In an earlier posting, “Break a Leg,” I recommended that frail older people use hip protectors to prevent hip fractures. The data, at that time, were suggestive but not conclusive. A recent study, unfortunately, definitively argues against the benefits of hip pads. In an article published in the Journal of the American Medical Association, Dr. Douglas Kiel and his colleagues reported on a large randomized trial that used a very elegant approach to answer a difficult and important question (D Kiel, J Magaziner, S Zimmerman et al, “Efficacy of a Hip Protector to Prevent Hip Fracture in Nursing Home Residents,” Journal of the American Medical Association 2007; 298: 413-422).
Earlier studies were plagued by all sorts of problems: people didn’t like wearing the hip pads, leading to what was called “poor compliance,” making it hard to analyze the results. The hip pads studied were made of differing materials and some of the pads may actually have increased the chance that a fall would cause an injury to the hip bone itself rather than merely to the surrounding soft tissue. This new study used a hip protector that had been shown to have the desired biomechanical properties. It was conducted in nursing homes, where the frailest elders live, the people with the highest risk of falling and fracturing a hip. And the investigators did something very ingenious: they used each nursing home resident as his own control. Every individual in the study wore a one-sided hip pad on either the right or left hip. The researchers would then observe all the residents over time to see whether the protected hip was any less likely to be fractured than the unprotected hip.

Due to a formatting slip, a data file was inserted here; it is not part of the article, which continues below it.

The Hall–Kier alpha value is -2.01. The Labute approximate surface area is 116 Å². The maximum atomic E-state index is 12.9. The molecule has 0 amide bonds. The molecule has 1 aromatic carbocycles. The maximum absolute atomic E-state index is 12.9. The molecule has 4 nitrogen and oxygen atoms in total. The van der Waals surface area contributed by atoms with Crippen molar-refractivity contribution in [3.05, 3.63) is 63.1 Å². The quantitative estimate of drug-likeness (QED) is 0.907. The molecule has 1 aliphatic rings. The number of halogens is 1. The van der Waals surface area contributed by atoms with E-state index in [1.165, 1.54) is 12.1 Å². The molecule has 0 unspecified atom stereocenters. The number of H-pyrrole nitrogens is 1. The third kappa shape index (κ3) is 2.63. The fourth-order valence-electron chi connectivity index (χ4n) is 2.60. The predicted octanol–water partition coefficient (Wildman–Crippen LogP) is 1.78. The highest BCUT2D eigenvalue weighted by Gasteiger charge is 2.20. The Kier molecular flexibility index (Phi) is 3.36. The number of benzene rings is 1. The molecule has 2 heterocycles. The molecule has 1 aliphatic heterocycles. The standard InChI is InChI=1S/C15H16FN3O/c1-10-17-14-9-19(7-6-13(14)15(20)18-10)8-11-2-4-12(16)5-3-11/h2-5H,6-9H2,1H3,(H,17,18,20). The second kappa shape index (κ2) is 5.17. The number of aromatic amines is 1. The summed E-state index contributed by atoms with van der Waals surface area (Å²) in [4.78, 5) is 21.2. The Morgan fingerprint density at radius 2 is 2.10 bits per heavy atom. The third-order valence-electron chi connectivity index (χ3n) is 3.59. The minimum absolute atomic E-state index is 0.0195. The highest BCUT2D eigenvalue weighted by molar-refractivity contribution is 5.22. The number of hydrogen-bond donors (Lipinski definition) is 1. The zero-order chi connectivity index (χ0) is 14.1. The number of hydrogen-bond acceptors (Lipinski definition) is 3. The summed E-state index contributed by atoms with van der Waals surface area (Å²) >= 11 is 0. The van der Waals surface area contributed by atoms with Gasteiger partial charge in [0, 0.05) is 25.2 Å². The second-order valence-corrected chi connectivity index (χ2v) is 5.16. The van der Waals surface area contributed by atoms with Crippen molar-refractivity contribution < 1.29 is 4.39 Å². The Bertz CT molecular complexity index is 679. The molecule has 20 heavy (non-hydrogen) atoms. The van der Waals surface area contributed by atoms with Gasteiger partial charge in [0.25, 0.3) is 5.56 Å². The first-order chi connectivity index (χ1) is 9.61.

The study was carried out in 1042 individuals with a mean age of 85 who lived in one of 37 nursing homes located in Massachusetts, Missouri, or Maryland. What the authors found was that the nursing home residents were just as likely to fracture the protected hip as the unprotected one. In fact, the study was stopped early because preliminary evidence was so overwhelming that the hip pads, contrary to everyone’s hopes and expectations, simply did not work. Even when the analysis was restricted to the 334 nursing home residents who wore the pad more than 80% of the time, there was still no difference in fracture rates between the protected and the unprotected hip.
It would have been great to be able to say, at last, that hip pads really work. But at least we now have the necessary information with which to conclude that they don’t. Now we know that we shouldn’t spend money on hip pads. I have to retract my earlier recommendation. It’s time to look for other strategies.